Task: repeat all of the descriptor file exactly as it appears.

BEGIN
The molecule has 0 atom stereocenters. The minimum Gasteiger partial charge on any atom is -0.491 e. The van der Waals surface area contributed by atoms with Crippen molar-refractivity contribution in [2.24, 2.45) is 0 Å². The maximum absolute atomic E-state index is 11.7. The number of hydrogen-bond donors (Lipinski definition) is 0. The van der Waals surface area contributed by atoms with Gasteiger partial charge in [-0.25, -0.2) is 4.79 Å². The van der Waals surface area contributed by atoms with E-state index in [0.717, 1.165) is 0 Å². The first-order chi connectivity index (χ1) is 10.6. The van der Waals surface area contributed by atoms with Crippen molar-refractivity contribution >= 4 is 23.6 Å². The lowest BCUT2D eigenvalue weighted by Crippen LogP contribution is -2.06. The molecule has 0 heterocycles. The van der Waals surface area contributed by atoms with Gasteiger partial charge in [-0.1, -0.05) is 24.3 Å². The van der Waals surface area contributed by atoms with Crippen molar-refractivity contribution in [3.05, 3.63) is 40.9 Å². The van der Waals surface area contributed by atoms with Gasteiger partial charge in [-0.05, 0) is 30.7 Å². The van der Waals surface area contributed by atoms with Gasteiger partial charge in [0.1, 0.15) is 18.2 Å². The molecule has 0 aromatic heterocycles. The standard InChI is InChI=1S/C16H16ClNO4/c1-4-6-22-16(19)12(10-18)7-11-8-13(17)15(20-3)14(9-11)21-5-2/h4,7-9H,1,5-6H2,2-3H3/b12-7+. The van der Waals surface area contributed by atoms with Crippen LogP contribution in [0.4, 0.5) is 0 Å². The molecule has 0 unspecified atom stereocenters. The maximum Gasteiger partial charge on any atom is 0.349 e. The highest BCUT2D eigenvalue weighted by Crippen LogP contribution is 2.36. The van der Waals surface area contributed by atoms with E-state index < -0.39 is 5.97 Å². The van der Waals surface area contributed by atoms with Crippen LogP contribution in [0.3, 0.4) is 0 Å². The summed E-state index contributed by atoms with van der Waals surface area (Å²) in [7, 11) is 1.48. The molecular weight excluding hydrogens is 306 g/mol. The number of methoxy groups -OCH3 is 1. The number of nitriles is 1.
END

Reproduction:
The molecule has 0 atom stereocenters. The minimum Gasteiger partial charge on any atom is -0.491 e. The van der Waals surface area contributed by atoms with Crippen molar-refractivity contribution in [2.24, 2.45) is 0 Å². The maximum absolute atomic E-state index is 11.7. The number of hydrogen-bond donors (Lipinski definition) is 0. The van der Waals surface area contributed by atoms with Gasteiger partial charge in [-0.25, -0.2) is 4.79 Å². The van der Waals surface area contributed by atoms with E-state index in [0.717, 1.165) is 0 Å². The first-order chi connectivity index (χ1) is 10.6. The van der Waals surface area contributed by atoms with Crippen molar-refractivity contribution >= 4 is 23.6 Å². The lowest BCUT2D eigenvalue weighted by Crippen LogP contribution is -2.06. The molecule has 0 heterocycles. The van der Waals surface area contributed by atoms with Gasteiger partial charge in [-0.1, -0.05) is 24.3 Å². The van der Waals surface area contributed by atoms with Crippen molar-refractivity contribution in [3.05, 3.63) is 40.9 Å². The van der Waals surface area contributed by atoms with Gasteiger partial charge in [-0.05, 0) is 30.7 Å². The van der Waals surface area contributed by atoms with Gasteiger partial charge in [0.1, 0.15) is 18.2 Å². The molecule has 0 aromatic heterocycles. The standard InChI is InChI=1S/C16H16ClNO4/c1-4-6-22-16(19)12(10-18)7-11-8-13(17)15(20-3)14(9-11)21-5-2/h4,7-9H,1,5-6H2,2-3H3/b12-7+. The van der Waals surface area contributed by atoms with Crippen LogP contribution in [0.4, 0.5) is 0 Å². The molecule has 0 unspecified atom stereocenters. The maximum Gasteiger partial charge on any atom is 0.349 e. The highest BCUT2D eigenvalue weighted by Crippen LogP contribution is 2.36. The van der Waals surface area contributed by atoms with E-state index < -0.39 is 5.97 Å². The van der Waals surface area contributed by atoms with Crippen LogP contribution in [0.3, 0.4) is 0 Å². The summed E-state index contributed by atoms with van der Waals surface area (Å²) in [7, 11) is 1.48. The molecular weight excluding hydrogens is 306 g/mol. The number of methoxy groups -OCH3 is 1. The number of nitriles is 1.